In late 2019, Evo Morales was forced out of office as the President of Bolivia and charged with sedition and terrorism. Morales had spent more than two decades as an indigenous and cocalero activist, then served as President for nearly fourteen years. During this time, he and the Bolivian Movement Toward Socialism party, the MAS, oversaw a new constitution with the goals of supporting Bolivian sovereignty and democratic ideals. Morales’s version of democracy,though, is intertwined with sovereignty, and centered on increasing the rights of the indigenous peoples who brought him to notoriety. This paper seeks to determine the extent to which Morales succeeded based on a sampling of policies put into place during his tenure. These evaluations will demonstrate that while Bolivian systems have moved toward democracy and national sovereignty under Morales, his own actions undermined that progress. Morales’s commitment to his indigenous identity and vision of himself as an indigenous leader caused him to work against his own stated aims of democracy and sovereignty.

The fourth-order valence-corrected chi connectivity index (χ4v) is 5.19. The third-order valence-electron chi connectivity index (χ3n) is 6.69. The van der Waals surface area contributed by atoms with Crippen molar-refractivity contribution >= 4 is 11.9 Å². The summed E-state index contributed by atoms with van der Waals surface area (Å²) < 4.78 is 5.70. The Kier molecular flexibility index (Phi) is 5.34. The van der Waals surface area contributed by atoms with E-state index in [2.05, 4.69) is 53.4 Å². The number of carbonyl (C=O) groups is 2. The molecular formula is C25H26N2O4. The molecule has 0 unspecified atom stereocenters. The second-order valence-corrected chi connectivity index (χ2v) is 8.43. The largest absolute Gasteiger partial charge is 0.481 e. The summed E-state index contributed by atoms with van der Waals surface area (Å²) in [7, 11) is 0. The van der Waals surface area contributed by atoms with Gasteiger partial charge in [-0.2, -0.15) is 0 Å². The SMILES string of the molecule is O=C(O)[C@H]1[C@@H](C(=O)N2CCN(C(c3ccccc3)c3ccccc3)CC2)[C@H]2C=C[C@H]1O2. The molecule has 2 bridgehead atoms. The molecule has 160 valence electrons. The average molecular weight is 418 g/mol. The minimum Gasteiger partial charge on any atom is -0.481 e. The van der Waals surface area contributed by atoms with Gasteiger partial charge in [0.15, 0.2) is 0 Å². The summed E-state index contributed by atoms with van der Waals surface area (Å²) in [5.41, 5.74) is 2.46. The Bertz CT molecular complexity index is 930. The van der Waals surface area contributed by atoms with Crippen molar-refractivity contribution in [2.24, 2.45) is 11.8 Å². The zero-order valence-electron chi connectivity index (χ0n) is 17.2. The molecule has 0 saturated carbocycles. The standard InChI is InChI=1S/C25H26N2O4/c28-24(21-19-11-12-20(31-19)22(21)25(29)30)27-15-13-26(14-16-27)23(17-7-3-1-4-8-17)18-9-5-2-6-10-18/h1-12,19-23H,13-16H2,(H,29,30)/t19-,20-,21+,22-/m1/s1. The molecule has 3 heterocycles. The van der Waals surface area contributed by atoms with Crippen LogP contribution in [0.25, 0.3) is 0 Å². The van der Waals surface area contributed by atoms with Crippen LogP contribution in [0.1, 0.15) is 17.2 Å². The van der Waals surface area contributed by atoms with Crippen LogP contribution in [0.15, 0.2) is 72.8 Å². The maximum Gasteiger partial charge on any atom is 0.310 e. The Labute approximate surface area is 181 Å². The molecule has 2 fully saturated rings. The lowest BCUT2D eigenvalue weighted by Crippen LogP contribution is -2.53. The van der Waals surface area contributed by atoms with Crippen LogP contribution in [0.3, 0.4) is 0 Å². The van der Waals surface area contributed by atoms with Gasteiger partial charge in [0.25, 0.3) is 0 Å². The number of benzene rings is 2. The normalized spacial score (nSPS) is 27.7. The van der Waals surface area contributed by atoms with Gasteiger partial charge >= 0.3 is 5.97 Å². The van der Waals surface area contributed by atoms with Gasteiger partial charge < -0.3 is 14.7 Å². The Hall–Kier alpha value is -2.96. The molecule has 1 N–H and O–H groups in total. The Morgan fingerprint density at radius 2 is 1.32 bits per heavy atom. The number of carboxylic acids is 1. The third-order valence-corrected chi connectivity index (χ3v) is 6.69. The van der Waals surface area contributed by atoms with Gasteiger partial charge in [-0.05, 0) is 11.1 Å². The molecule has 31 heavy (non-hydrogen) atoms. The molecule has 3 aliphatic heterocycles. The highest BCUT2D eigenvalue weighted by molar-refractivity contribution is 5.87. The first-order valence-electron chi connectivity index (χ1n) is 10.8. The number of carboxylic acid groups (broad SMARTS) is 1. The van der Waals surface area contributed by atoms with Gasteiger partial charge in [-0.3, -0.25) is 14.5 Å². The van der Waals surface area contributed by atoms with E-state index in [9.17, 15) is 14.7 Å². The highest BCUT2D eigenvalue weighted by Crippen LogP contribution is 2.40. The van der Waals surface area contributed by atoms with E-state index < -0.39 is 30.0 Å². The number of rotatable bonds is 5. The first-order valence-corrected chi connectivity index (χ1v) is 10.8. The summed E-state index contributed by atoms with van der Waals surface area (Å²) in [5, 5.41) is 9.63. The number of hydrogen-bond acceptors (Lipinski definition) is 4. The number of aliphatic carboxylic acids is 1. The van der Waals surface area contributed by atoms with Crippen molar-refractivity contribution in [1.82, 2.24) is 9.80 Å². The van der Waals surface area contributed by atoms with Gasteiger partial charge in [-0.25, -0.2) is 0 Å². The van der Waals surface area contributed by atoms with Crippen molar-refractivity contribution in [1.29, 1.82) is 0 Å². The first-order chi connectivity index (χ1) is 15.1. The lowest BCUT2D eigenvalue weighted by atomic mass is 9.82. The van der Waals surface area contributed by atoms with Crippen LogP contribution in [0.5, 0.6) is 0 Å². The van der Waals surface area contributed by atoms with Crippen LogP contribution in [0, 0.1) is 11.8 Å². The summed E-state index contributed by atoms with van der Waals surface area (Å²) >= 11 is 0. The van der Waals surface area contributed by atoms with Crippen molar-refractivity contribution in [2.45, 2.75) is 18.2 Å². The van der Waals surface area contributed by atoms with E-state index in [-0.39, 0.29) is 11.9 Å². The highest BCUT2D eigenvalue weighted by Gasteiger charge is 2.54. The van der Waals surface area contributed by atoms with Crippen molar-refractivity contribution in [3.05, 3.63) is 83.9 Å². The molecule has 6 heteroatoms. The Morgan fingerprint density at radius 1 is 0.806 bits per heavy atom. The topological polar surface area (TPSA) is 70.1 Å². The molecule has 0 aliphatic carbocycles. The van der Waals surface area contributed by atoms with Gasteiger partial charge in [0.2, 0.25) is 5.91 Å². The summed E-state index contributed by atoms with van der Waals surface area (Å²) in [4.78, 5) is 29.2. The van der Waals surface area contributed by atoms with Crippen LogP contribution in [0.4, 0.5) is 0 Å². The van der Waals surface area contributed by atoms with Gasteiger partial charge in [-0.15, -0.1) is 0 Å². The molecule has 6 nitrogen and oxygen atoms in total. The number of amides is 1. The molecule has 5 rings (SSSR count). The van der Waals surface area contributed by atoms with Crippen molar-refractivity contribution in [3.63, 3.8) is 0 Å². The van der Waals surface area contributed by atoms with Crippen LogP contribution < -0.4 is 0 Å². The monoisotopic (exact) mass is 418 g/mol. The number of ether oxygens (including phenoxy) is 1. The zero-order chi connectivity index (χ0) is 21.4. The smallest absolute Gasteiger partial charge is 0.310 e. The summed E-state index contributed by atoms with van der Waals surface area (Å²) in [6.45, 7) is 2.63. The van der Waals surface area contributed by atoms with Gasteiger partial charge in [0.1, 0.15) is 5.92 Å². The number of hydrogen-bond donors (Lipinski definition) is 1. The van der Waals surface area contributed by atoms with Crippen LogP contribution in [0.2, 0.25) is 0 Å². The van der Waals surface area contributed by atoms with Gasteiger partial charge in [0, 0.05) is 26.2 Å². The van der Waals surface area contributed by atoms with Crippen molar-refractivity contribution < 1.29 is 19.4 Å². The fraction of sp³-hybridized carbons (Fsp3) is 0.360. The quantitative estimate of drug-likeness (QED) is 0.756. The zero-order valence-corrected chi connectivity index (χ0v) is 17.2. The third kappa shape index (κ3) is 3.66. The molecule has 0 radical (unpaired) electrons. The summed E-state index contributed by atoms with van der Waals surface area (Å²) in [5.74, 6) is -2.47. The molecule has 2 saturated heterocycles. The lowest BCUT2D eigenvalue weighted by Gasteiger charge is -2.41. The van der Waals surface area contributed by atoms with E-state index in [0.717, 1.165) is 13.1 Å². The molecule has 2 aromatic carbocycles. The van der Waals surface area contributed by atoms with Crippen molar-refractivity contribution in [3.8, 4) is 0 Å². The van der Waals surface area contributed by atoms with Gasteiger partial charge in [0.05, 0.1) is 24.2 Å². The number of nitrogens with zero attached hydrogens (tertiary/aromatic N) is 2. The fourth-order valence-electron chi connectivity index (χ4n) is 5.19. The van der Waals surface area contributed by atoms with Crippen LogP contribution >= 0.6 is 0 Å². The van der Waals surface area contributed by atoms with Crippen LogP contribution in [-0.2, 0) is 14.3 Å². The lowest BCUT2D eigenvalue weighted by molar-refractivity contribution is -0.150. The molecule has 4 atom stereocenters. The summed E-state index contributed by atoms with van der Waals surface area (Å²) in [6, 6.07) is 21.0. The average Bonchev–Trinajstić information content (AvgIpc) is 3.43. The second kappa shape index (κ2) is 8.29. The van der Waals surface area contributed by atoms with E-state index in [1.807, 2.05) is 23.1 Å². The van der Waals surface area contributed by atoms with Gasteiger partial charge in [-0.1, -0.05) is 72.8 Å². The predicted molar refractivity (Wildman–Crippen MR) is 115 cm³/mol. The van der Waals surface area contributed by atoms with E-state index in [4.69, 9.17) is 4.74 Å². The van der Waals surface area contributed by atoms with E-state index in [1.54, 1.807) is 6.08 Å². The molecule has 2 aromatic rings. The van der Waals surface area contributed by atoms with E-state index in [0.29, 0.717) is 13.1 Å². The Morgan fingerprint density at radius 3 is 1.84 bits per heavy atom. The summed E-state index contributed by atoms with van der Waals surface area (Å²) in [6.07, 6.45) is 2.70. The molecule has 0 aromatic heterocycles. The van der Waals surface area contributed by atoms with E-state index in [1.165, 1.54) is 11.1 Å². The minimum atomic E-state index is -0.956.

"Democracy and Bolivian Sovereignty in the Morales Era,"
Graduate Review: Vol. 1:
1, Article 10.
Available at: https://openspaces.unk.edu/grad-review/vol1/iss1/10